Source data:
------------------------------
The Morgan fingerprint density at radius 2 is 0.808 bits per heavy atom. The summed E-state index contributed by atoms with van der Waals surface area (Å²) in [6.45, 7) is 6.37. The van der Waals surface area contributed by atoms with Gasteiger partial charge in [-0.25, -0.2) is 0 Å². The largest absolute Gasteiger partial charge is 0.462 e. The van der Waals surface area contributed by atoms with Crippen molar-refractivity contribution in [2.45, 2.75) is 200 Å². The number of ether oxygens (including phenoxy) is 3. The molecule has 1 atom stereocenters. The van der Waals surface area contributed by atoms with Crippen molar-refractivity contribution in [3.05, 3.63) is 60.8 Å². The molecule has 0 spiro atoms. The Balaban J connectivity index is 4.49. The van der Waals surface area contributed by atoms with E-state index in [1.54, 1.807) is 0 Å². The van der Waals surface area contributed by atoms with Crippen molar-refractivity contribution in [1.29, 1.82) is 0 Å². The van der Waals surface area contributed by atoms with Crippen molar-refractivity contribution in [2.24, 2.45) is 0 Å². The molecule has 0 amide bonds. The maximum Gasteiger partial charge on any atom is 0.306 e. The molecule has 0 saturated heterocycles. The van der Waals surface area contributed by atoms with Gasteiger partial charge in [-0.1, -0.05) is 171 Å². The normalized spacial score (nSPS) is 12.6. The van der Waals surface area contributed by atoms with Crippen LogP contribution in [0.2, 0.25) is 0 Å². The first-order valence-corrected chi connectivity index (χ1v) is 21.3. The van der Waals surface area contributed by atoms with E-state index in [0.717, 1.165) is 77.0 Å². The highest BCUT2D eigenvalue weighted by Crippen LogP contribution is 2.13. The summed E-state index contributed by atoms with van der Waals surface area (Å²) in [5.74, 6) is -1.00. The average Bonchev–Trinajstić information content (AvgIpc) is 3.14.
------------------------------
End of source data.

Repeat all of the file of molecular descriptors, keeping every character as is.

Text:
The Morgan fingerprint density at radius 2 is 0.808 bits per heavy atom. The summed E-state index contributed by atoms with van der Waals surface area (Å²) in [6.45, 7) is 6.37. The van der Waals surface area contributed by atoms with Gasteiger partial charge in [-0.25, -0.2) is 0 Å². The largest absolute Gasteiger partial charge is 0.462 e. The van der Waals surface area contributed by atoms with Crippen molar-refractivity contribution in [2.45, 2.75) is 200 Å². The number of ether oxygens (including phenoxy) is 3. The molecule has 1 atom stereocenters. The van der Waals surface area contributed by atoms with Crippen molar-refractivity contribution in [3.05, 3.63) is 60.8 Å². The molecule has 0 spiro atoms. The Balaban J connectivity index is 4.49. The van der Waals surface area contributed by atoms with E-state index in [1.54, 1.807) is 0 Å². The van der Waals surface area contributed by atoms with Crippen molar-refractivity contribution in [1.29, 1.82) is 0 Å². The van der Waals surface area contributed by atoms with Crippen molar-refractivity contribution in [2.24, 2.45) is 0 Å². The molecule has 0 amide bonds. The maximum Gasteiger partial charge on any atom is 0.306 e. The molecule has 0 saturated heterocycles. The van der Waals surface area contributed by atoms with Gasteiger partial charge in [-0.1, -0.05) is 171 Å². The normalized spacial score (nSPS) is 12.6. The van der Waals surface area contributed by atoms with Crippen LogP contribution in [0.2, 0.25) is 0 Å². The first-order valence-corrected chi connectivity index (χ1v) is 21.3. The van der Waals surface area contributed by atoms with E-state index in [0.717, 1.165) is 77.0 Å². The highest BCUT2D eigenvalue weighted by Crippen LogP contribution is 2.13. The summed E-state index contributed by atoms with van der Waals surface area (Å²) in [5.74, 6) is -1.00. The average Bonchev–Trinajstić information content (AvgIpc) is 3.14.